Drug trafficking and gang activity, which includes local micro-trafficking of narcotics and extortion, are the main causes of violent crime in Honduras. Penalties for possession, use, or trafficking illegal drugs are strict, and convicted offenders can expect lengthy jail sentences and fines.
Kidnappings and disappearances affect both the local and expatriate communities, with victims sometimes paying large ransoms for the prospect of release. Reports of kidnappings of U.S. citizens are not common. Since January 1, 2012, five cases of kidnapped U.S. citizens were reported to the U.S. Embassy; all kidnapping victims were released. Since families of kidnapping victims often pay ransoms without reporting these crimes to police out of fear of retribution, kidnapping figures may be underreported. For more information, please review OSAC’s Report, “Kidnapping: The Basics.”
The government lacks resources to investigate and prosecute cases, and police often lack vehicles/fuel to respond to calls for assistance. This means police may take hours to arrive at the scene of a violent crime or may not respond at all. As a result, criminals operate with a high degree of impunity.
The government has specially trained police forces in areas frequented by tourists, such as the Copan Mayan ruins and Roatan. The government is implementing similar programs for other locations such as La Ceiba and Trujillo, and major hotels and other tourist installations have increased private and police security. The government has also begun implementing a series of police reforms, such as the creation of an Inter-Agency Security Task Force to combat crime, that it hopes can tackle the crime situation.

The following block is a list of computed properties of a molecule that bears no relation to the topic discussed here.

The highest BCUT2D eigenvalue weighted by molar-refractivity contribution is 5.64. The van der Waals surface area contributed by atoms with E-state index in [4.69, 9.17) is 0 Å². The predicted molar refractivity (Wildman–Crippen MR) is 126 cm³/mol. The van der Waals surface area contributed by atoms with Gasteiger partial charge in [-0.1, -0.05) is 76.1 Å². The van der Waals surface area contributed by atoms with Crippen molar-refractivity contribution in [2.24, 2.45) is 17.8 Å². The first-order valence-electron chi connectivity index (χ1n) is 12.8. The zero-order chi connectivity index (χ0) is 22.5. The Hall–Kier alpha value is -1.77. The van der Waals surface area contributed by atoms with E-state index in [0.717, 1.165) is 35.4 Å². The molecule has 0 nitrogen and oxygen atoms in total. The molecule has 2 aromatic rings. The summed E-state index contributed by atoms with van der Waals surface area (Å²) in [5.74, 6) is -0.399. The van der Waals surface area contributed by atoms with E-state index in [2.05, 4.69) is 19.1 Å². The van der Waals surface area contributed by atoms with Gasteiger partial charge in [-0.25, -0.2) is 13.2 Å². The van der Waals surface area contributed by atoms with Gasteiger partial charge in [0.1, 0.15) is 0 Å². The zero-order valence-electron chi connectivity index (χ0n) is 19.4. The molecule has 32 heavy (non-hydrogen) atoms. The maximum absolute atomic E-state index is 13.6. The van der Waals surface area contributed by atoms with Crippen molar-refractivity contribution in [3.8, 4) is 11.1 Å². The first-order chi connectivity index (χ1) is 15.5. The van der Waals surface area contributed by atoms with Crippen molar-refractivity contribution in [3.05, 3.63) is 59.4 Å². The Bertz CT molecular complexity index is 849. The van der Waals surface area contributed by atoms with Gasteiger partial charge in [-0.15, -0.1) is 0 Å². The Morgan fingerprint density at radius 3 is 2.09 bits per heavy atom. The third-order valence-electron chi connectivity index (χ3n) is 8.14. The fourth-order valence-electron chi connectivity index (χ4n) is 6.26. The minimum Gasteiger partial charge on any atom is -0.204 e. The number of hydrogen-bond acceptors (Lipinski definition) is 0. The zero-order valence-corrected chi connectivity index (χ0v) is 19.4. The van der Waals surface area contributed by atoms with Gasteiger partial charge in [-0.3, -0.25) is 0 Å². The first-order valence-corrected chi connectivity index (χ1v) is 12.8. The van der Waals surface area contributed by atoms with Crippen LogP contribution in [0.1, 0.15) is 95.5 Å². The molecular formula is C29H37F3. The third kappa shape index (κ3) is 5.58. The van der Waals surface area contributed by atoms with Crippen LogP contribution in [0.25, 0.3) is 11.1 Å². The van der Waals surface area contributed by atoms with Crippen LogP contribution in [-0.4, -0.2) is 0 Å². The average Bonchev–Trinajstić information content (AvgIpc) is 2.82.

The government does have a police investigative unit dedicated to investigating violent crimes against the LGBTI and other vulnerable communities; however, it is has limited resources and functions primarily in the major urban areas.
U.S. citizens are subject to the laws of the country in which they are traveling.
The Honduran National Police, along with the Ministry of Defense Military Police (PMOP), routinely establish checkpoints and review documentation (driver’s licenses, vehicle registration). The Honduran National Police wear blue uniforms while the PMOP normally wear green camouflage uniforms. Their uniforms and vehicles are all clearly marked.
How to Handle Incidents of Police Detention or Harassment
U.S. citizens detained by the police should insist on speaking to U.S. Embassy representatives as soon as possible. Detained foreigners are generally treated well by the police. Except in some very rural locations, police are aware of a U.S. citizen detainee's right to contact the Embassy.